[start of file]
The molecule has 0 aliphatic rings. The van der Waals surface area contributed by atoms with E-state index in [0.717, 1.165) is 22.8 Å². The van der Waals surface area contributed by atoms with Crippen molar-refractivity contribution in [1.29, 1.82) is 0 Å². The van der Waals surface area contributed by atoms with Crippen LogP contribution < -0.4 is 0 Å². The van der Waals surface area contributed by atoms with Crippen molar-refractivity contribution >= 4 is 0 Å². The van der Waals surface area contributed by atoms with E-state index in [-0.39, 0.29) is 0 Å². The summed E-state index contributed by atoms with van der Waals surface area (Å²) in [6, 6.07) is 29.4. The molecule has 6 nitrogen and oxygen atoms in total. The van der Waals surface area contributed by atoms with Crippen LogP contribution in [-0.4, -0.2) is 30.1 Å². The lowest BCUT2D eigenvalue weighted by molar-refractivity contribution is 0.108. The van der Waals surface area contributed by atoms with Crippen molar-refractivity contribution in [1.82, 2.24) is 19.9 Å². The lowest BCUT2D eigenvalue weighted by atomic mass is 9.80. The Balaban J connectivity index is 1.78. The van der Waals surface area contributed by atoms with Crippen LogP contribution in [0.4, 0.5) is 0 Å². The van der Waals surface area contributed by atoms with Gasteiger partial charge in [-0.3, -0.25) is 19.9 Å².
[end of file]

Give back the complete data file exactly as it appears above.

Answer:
The molecule has 0 aliphatic rings. The van der Waals surface area contributed by atoms with E-state index in [0.717, 1.165) is 22.8 Å². The van der Waals surface area contributed by atoms with Crippen molar-refractivity contribution in [1.29, 1.82) is 0 Å². The van der Waals surface area contributed by atoms with Crippen LogP contribution < -0.4 is 0 Å². The van der Waals surface area contributed by atoms with Crippen molar-refractivity contribution >= 4 is 0 Å². The van der Waals surface area contributed by atoms with E-state index in [-0.39, 0.29) is 0 Å². The summed E-state index contributed by atoms with van der Waals surface area (Å²) in [6, 6.07) is 29.4. The molecule has 6 nitrogen and oxygen atoms in total. The van der Waals surface area contributed by atoms with Crippen LogP contribution in [-0.4, -0.2) is 30.1 Å². The lowest BCUT2D eigenvalue weighted by molar-refractivity contribution is 0.108. The van der Waals surface area contributed by atoms with Crippen molar-refractivity contribution in [1.82, 2.24) is 19.9 Å². The lowest BCUT2D eigenvalue weighted by atomic mass is 9.80. The Balaban J connectivity index is 1.78. The van der Waals surface area contributed by atoms with Crippen LogP contribution in [0.4, 0.5) is 0 Å². The van der Waals surface area contributed by atoms with Gasteiger partial charge in [-0.3, -0.25) is 19.9 Å².